When Jesse and April Arellano reopened their restaurant for one day on Mother’s Day, they weren’t planning on Colorado Governor Jared Polis suspending their business license for 30-days as a punishment. Now, they’re just hoping to keep their business afloat.

In an exclusive interview, Jesse Arellano, owner and operator of C&C Breakfast and Korean Kitchen (C&C), spoke with The Daily Citizen about his decision to reopen his restaurant in defiance of Colorado’s mandates.

“It’s crazy how we’re deemed non-essential, but pot shops, abortion clinics and liquor stores are kept open. We’re trying to save lives, not take them,” Arellano said.

Like many small businesses around the nation, the Arellano’s restaurant has been deeply impacted by shutdown orders and mandates closing their dine-in service.

Arellano told The Daily Citizen that operating without dine-in service has put his business underwater. “When the orders first came down, we obviously complied. We were able to do takeout, online ordering and curbside orders, but that really hit us hard because that only fulfilled around 30% of our normal sales. When we’re just doing takeout and delivery, it destroys us.”

He noted that the $659 billion dollar Paycheck Protection Program (PPP) hasn’t helped them. While they were able to receive a small loan, he thinks they’ll have to end up paying it back because they haven’t been able to use it. Since their kitchen was forced to remain closed and they couldn’t pay their employees, the PPP loan they received won’t help them since they have no one to pay.

He said that prior to reopening, he told his staff not to come into work if they were uncomfortable in any way. A couple of his 25 staff members choose not to go into work.

“We have many loyal customers and we decided that we were going to open up because they didn’t want anything more than to come and eat in,” Arellano said. “We got a lot of hate. I got called a Nazi. People were flipping my wife off and saying they hope we all die.”

“Of course, we don’t want anyone to get sick. Of course, we care about people. We love people and we do a lot with the community. We support churches and youth groups. We donate to causes even though we don’t have a lot. And the picture the media paints is that we’re just horrible people and all we care about is profits over people.”

Arellano said that he tries to live out his Biblical calling to pray for his enemies.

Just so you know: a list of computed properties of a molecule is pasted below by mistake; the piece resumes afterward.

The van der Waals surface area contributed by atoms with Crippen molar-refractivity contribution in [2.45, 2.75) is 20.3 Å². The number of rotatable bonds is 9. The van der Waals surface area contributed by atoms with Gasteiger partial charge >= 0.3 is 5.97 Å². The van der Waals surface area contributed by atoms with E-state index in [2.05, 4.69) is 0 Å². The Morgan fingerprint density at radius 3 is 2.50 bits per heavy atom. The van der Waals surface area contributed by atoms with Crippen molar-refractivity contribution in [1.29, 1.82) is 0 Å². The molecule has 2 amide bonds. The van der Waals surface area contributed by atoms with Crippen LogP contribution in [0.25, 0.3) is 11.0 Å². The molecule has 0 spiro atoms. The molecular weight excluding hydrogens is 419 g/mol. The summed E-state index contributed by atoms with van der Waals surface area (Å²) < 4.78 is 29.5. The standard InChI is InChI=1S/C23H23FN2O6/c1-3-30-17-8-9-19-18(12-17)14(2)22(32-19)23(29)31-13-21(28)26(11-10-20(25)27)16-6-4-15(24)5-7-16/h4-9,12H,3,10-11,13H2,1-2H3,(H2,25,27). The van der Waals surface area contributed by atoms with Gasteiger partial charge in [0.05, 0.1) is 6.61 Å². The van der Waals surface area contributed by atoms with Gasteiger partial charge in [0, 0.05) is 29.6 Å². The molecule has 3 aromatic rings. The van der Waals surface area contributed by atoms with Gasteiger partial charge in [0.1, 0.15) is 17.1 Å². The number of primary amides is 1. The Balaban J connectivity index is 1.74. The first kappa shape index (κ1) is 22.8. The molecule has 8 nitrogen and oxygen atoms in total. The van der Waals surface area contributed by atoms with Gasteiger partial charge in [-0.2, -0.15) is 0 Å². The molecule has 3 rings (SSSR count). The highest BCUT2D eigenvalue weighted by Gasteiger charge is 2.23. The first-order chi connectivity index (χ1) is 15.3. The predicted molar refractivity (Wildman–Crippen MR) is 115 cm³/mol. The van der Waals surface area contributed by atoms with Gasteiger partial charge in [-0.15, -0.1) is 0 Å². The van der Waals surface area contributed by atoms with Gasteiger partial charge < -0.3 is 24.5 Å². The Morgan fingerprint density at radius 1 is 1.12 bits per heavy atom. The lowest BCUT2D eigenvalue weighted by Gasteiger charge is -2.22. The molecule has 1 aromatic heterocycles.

“The media always asks me, ‘What would you said to Gov. Polis?’ You know what I say? I say I pray for the guy. I pray for him. I disagree with him super strongly and I’m not happy with him, but I do pray for him because he was put there for a reason,” he said.

Arellano said they did not receive a warning prior to Gov. Polis suspending their business license.

Supporters have been taping money to the doors of C&C to show their support. “And they keep doing it. We love these people,” Arellano said.

They are planning to file a lawsuit against Gov. Polis’ action against them so they can reopen. While they have had their license suspended for their location in Castle Rock, Colorado, they are planning to open their location in Colorado Springs this weekend.

Asked if he thinks his business will be able to survive the 30-day suspension, Arellano said he didn’t know, but was hopeful they would.

A GoFundMe account set up to support the Arellanos has raised nearly $30,000 which Jesse said will be used to pay rent, keep their business open, support staff and pay legal fees. They will also be donating a portion to churches, schools and businesses in need.

“We’re not out here to hurt people. We love everyone. We’re trying to be the voice for small businesses that are struggling and getting desperate. We even love our haters,” Arellano concluded.

For those who do visit C&C, Arellano suggested trying their big smothered burrito, Korean food or anything with green chile.

To learn more about C&C, click here.


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